Facebook open-sources a camera design for capturing spherical footage in 3D

By , Apr 13, 2016

Facebook Surround 360 camera rig image 001

At its annual developers conference, the F8, which kicked off yesterday, the social networking giant Facebook announced an open-source spherical camera rig design which can shoot 360-degree video in 3D. Dubbed the Facebook Surround 360, the design consists of as many as fourteen wide-angle cameras bolted onto the horizontal ring.

There’s also a fish-eye camera on top and two on the bottom for a total of seventeen cameras that are synced with a global shutter mechanism. The accompanying software stitches the individual videos together into one seamless 360-degree footage.

According to Facebook, its video-stitching code is the most efficient offering in the industry and will be released to GitHub this summer. Facebook, as you know, bought the virtually reality headset maker Oculus VR last year and recently added support for 360-degree videos to the News Feed and mobile Facebook apps.

Facebook Surround 360 camera rig image 003

The camera, which can be accessed from a web interface, won’t be actively marketed by Facebook: it’s a reference design meant to help developers and manufacturers build their own Surround 360 projects using off-the-shelf parts.

“Connecting through virtual reality is an amazing, immersive experience, and we want to do our part to make sure more people have a chance to experience it in the future,” says the company.

“We’ll open source the Facebook Surround 360 camera design and stitching code to help developers and creators unlock ideas and innovate faster to accelerate the burgeoning 3D-360 ecosystem.”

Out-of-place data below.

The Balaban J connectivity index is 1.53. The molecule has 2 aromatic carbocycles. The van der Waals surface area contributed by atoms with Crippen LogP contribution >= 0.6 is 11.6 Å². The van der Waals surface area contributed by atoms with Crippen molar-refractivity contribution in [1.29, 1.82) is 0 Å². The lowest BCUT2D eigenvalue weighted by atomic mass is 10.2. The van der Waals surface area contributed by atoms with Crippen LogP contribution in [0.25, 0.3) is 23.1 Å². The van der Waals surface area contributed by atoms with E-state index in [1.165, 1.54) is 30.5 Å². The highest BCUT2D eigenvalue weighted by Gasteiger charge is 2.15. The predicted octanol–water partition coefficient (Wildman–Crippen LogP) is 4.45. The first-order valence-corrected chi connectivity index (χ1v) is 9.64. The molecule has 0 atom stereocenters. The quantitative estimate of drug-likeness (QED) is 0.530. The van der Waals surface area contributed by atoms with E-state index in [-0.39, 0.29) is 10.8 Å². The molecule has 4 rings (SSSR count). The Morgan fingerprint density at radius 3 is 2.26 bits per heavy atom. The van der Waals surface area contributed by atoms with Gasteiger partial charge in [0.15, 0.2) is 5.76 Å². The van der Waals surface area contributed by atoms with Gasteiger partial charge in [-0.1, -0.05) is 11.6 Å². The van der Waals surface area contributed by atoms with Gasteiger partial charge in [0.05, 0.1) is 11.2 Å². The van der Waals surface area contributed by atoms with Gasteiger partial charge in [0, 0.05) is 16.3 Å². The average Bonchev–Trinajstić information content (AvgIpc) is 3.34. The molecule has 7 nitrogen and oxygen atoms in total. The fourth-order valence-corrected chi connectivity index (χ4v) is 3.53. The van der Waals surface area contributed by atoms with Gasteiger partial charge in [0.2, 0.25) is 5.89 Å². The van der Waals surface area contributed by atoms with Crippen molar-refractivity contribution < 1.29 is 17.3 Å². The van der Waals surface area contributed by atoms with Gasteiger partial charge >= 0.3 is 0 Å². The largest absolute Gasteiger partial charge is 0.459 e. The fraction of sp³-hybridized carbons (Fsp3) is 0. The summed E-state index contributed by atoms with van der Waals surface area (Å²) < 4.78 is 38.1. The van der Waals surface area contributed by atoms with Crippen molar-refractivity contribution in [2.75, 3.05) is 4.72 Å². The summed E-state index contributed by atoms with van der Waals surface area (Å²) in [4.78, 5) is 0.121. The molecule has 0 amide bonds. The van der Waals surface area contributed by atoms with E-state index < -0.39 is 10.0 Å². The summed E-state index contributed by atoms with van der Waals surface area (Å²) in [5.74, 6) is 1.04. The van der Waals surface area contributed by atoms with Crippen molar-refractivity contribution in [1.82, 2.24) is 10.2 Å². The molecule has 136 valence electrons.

Facebook Surround 360 camera rig image 004

With this new camera system, Facebook says it wants to give content creators, developers, filmmakers and other professionals the tool to help drive the adoption of virtual-reality-style video.

Other major news from yesterday’s event include Messenger officially becoming a new software platform with the announcement of customer service chat bots and Live Chat APIs and Facebook doubling down on live video by opening up the Live Video APIs to developers to let them write apps which support broadcasting live on Facebook.

Other newsworthy announcements include the Account Kit, a feature for logging into apps with just a phone number or email address, the Profile Expression Kit for building apps for creating Facebook profile videos, a new format for sharing quotes on Facebook, the Save button for websites to make it easy for visitors to save interesting articles, products, videos, and more from around the web into their Saved folder on Facebook, to name but a few.

To learn more, visit facebook360.fb.com, where you can check out 360-degree videos yourself in Mozilla’s Firefox or Google’s Chrome browser (360 videos on Facebook aren’t viewable on Safari or Internet Explorer).

Source: Facebook

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  • Ángel Javier Esquivel

    I want to get my hands on one of those :3